Fig. 2. Near-surface (925 hPa) seasonal air temperature anomalies (in °C) for (a) autumn 2021, (b) winter 2022, (c) spring 2022, and (d) summer 2022. Temperature anomalies are shown relative to their 1991-2020 means. Source: ERA5 reanalysis air temperature data are obtained from the Copernicus Climate Change Service (see Methods and data section for details).

Autumn 2021. Warm air temperature anomalies of at least 1°C above the 1991-2020 mean spread over most of Arctic Canada, Greenland, and central Siberia (Fig. 2a). Broad warm anomalies of 3°C were found over Hudson Bay and the Canadian Archipelago to the north extending eastward over Baffin Bay and the northern Labrador Sea. These anomalies were supported by two sea-level pressure anomaly patterns. One of these patterns showed higher-than-normal pressure over the central Arctic and Greenland—with unusually strong Greenland Blocking in October—while the second pattern was characterized by below-normal pressure over the Beaufort Sea and Canadian Archipelago. These two patterns worked in tandem to transport warm, southerly air across this area and sustained above-normal air temperatures (Fig. 3a). In stark contrast to autumn 2020 (see Ballinger et al. 2021), the Arctic Ocean experienced near-normal autumn temperatures.

Fig. 3. Seasonal sea-level pressure (SLP) anomalies (in hPa) for (a) autumn 2021, (b) winter 2022, (c) spring 2022, and (d) summer 2022. SLP anomalies are shown relative to their 1991-2020 means. Source: ERA5 reanalysis SLP data are obtained from the Copernicus Climate Change Service (see Methods and data section for details).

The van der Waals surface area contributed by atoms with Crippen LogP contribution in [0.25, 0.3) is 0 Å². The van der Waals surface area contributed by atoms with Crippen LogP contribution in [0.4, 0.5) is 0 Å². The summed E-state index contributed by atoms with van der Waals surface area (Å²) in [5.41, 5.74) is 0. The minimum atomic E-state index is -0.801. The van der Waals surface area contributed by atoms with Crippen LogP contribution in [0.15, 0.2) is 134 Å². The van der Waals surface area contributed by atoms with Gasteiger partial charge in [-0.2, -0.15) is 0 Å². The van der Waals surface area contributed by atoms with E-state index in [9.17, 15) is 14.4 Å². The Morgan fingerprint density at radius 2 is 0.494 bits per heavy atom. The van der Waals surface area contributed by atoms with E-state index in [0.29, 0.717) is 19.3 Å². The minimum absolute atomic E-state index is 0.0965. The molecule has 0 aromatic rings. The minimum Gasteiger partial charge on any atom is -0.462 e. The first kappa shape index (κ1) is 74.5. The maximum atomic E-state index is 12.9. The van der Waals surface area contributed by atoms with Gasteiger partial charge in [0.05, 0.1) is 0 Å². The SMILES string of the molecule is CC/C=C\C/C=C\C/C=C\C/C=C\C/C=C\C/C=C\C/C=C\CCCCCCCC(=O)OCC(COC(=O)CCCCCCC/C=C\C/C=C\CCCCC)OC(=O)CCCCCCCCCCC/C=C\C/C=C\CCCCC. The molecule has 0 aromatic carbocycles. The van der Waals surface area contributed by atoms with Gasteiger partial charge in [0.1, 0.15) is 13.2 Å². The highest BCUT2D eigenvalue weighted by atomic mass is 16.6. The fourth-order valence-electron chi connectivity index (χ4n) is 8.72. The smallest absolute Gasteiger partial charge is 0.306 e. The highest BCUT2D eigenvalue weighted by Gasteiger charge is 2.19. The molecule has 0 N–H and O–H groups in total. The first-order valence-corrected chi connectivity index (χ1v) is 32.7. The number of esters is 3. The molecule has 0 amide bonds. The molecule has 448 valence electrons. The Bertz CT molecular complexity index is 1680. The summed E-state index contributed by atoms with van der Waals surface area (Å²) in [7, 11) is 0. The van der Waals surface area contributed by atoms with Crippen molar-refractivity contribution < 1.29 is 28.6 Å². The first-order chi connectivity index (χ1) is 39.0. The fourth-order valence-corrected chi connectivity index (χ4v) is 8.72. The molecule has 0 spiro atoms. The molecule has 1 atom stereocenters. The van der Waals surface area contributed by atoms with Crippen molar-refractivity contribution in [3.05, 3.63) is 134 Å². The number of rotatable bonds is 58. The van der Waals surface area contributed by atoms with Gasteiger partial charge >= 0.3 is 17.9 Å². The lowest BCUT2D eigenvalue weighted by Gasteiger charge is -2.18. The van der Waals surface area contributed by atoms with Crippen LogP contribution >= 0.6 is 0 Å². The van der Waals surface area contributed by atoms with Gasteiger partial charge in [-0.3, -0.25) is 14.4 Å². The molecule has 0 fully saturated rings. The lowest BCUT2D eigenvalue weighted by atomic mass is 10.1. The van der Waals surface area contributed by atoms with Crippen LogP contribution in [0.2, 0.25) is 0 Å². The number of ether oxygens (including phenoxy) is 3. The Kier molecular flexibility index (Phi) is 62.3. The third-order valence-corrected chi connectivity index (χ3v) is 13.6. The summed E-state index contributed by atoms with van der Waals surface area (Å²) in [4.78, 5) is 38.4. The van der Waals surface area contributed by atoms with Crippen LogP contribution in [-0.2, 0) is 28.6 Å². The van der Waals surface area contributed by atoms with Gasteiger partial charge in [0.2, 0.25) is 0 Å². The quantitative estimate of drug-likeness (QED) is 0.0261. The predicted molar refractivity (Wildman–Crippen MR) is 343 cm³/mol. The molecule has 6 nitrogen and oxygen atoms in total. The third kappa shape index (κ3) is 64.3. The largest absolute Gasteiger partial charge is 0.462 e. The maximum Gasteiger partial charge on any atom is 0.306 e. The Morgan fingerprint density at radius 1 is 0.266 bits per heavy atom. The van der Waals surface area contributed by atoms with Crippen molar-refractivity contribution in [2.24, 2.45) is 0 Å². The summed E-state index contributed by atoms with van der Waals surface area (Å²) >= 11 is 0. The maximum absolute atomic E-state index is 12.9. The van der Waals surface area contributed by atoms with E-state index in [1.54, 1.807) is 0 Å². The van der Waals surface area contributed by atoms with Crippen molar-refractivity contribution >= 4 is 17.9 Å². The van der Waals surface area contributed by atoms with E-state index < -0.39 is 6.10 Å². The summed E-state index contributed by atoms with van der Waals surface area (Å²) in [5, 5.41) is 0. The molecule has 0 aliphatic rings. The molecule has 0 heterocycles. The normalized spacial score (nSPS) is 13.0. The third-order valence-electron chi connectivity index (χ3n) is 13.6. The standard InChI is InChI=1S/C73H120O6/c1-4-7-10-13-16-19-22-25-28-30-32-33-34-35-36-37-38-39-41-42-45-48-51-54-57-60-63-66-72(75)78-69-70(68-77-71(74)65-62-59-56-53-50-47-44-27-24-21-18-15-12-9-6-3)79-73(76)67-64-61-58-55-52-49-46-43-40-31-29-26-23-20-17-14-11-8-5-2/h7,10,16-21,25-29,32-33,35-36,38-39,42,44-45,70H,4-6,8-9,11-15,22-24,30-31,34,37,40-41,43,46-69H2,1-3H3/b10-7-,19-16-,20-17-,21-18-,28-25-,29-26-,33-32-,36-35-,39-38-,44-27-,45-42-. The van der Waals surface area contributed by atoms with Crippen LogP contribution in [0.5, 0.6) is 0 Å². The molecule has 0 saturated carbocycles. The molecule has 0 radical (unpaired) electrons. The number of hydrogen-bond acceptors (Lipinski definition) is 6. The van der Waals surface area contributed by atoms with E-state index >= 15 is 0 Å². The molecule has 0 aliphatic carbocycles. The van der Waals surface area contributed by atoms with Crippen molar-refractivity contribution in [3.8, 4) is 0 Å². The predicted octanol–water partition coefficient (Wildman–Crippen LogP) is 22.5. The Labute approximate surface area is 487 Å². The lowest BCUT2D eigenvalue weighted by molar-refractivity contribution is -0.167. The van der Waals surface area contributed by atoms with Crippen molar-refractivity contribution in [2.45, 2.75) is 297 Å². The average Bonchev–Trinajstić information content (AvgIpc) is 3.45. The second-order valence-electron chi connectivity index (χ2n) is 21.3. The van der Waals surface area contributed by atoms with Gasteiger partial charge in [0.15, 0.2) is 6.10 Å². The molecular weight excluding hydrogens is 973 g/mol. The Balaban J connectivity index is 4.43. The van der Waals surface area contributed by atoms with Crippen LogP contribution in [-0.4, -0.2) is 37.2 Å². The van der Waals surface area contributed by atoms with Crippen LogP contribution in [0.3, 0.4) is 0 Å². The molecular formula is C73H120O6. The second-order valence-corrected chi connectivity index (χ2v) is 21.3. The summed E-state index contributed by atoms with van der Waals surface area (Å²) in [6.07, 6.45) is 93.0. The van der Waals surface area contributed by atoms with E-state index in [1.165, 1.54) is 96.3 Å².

Cold anomalies stretched from Chukotka eastward across northwestern North America (Fig. 2a). Areas within the Chukchi Sea and northern Bering Sea and adjacent North Slope and southcentral Alaska saw the coldest seasonal temperature patterns (≤-2°C) in the Arctic. Colder-than-normal autumn air temperatures were associated with the development of relatively thicker sea ice compared to previous years (see essay Sea Ice). Record and near-record cold events were noted in western Alaska in November, including the lowest November mean temperature in the past 75 years at both King Salmon and Cold Bay, Alaska (NOAA NWS 2022). This stretch of cold temperatures was a result of northerly winds aided by the aforementioned negative pressure anomaly over the Beaufort Sea and Canadian Archipelago in tandem with a large high-pressure anomaly (≥5 hPa) in the North Pacific (Fig. 3a).